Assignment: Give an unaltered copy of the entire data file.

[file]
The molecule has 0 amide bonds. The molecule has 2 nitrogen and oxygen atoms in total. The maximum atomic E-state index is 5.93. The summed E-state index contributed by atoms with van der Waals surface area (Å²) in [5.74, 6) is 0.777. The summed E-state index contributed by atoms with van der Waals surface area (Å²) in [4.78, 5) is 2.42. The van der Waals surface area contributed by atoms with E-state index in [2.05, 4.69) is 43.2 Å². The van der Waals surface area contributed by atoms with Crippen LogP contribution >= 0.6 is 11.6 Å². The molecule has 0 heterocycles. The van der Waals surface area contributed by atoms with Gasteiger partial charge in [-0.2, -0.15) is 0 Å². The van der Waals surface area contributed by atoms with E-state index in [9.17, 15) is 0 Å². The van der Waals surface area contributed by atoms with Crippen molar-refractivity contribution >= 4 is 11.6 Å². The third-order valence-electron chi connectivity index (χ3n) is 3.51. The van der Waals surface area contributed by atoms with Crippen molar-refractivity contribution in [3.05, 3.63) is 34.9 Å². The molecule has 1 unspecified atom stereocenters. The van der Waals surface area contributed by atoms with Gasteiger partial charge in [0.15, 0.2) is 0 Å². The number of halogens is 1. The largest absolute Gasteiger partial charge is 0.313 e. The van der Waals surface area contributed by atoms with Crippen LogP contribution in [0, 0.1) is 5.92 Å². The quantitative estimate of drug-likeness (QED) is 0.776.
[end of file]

The molecule has 0 amide bonds. The molecule has 2 nitrogen and oxygen atoms in total. The maximum atomic E-state index is 5.93. The summed E-state index contributed by atoms with van der Waals surface area (Å²) in [5.74, 6) is 0.777. The summed E-state index contributed by atoms with van der Waals surface area (Å²) in [4.78, 5) is 2.42. The van der Waals surface area contributed by atoms with E-state index in [2.05, 4.69) is 43.2 Å². The van der Waals surface area contributed by atoms with Crippen LogP contribution >= 0.6 is 11.6 Å². The molecule has 0 heterocycles. The van der Waals surface area contributed by atoms with Gasteiger partial charge in [-0.2, -0.15) is 0 Å². The van der Waals surface area contributed by atoms with E-state index in [9.17, 15) is 0 Å². The van der Waals surface area contributed by atoms with Crippen molar-refractivity contribution >= 4 is 11.6 Å². The third-order valence-electron chi connectivity index (χ3n) is 3.51. The van der Waals surface area contributed by atoms with Crippen molar-refractivity contribution in [3.05, 3.63) is 34.9 Å². The molecule has 1 unspecified atom stereocenters. The van der Waals surface area contributed by atoms with Gasteiger partial charge in [0.15, 0.2) is 0 Å². The number of halogens is 1. The largest absolute Gasteiger partial charge is 0.313 e. The van der Waals surface area contributed by atoms with Crippen LogP contribution in [0, 0.1) is 5.92 Å². The quantitative estimate of drug-likeness (QED) is 0.776.